Alor by yacht

The Alor Archipelago is situated in the eastern part of Indonesia, spread across the Alor Strait. This collection of islands rising from the deep depths, are home to various natural and cultural wonders; a popular destination for enthusiastic divers and those interested in exploring the unique culture of the highland people. The government-protected area consists of 20 islands and is renowned for its exceptional dive sites, showcasing captivating marine life and pristine waters, with underwater visibility of up to 40 meters. The Alor Strait is deep and powerful, with the Indonesian Throughflow providing ample nutrients for large marine species such as whales and schooling hammerhead sharks. While this area is considered one of the world’s best diving locations, it is only recommended for experienced divers due to the strong currents and deep anchorages.

Alor is renowned for both its stunning reefs and world-class muck diving. Divers seeking unique critters are drawn to the ‘muck’ sites in Kalabahi Bay on Alor and Beangabang Bay on Pantar. Cold, nutrient-rich water from the strait’s currents provides ideal conditions for unusual marine life such as rhinopias, seahorses, frogfish, and nudibranchs. Top dive sites in Alor include Clown Valley, Cal’s Dream, the cathedral, and Max’s point, where blue whales and Mola Mola can be spotted.

Pura Island, the largest and most populated island in the Alor Strait, dominates the area with its mountainous interior rising to almost 1050 meters. The water temperature at Pura Alor can vary significantly due to its depth and currents, but the diving experience is unparalleled. Pulau Ternate, a limestone island at the northern tip of the Alor Pantar Strait, is surrounded by a reef that drops into depths just a few meters offshore. Sloping reefs, walls, overhangs, and caverns offer various diving opportunities here, while the shallow reefs and sandy bays in the northern part of the island are ideal for snorkeling.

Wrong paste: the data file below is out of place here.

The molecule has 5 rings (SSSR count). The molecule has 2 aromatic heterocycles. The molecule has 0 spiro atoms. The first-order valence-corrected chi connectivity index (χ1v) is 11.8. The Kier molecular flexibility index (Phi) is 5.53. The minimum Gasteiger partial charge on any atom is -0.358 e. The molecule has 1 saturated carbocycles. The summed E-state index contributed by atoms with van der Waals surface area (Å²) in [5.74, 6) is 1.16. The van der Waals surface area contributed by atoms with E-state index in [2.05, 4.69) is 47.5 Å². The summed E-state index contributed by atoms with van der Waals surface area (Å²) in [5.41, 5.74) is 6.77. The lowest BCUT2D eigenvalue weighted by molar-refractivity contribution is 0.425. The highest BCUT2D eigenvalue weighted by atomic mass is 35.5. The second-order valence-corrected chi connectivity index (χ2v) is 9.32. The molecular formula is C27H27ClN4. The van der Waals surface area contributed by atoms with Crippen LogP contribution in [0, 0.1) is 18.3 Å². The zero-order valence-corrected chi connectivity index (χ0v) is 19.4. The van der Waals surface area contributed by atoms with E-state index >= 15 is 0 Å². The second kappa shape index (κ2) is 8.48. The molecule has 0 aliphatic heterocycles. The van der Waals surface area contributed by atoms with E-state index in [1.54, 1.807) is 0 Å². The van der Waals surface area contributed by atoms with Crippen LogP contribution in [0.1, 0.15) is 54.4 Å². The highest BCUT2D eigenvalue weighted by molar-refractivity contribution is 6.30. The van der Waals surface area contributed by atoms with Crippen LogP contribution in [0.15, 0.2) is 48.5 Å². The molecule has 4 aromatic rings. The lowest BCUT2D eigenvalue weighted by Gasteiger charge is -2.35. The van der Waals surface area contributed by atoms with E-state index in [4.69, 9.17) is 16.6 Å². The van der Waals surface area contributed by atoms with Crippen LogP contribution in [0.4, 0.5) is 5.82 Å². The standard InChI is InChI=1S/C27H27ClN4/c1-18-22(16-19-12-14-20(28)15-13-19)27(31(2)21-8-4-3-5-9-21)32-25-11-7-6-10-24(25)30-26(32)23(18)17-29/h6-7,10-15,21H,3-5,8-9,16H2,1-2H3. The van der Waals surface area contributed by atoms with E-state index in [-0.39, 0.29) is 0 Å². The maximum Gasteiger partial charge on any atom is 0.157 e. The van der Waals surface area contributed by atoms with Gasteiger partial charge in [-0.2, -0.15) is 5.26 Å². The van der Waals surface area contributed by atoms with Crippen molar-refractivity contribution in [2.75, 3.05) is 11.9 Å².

Due to the area’s depth and strong currents, anchorages are limited, with Kepa Island serving as the primary anchorage and base of operations for most yachts conducting diving activities through long-range tenders.

Apart from diving, the Alor Archipelago is known for its unique culture, with the indigenous people of Alor preserving their traditional way of life. The sub-ethnic groups living in the area each have their own distinct culture, and the village of Lembur Barat is a prime example of this. The pyramid-shaped houses with coconut leaf roofs, bamboo walls, and four wooden pillars are a hallmark of this unique culture. Their handcrafted Ikat fabrics are world reknown and make for great souvenirs.

A dugong sanctuary can be found at Kabola Lagoon, near the Takapala tribes, where locals call the dugongs using conch shells from their dugout canoes and visitors can swim or snorkel with these gentle giants. Kalabahi, the main port of the area, serves as a logistics hub for visiting yachts, with regular flights facilitating access to flown-in provisions and other supplies.

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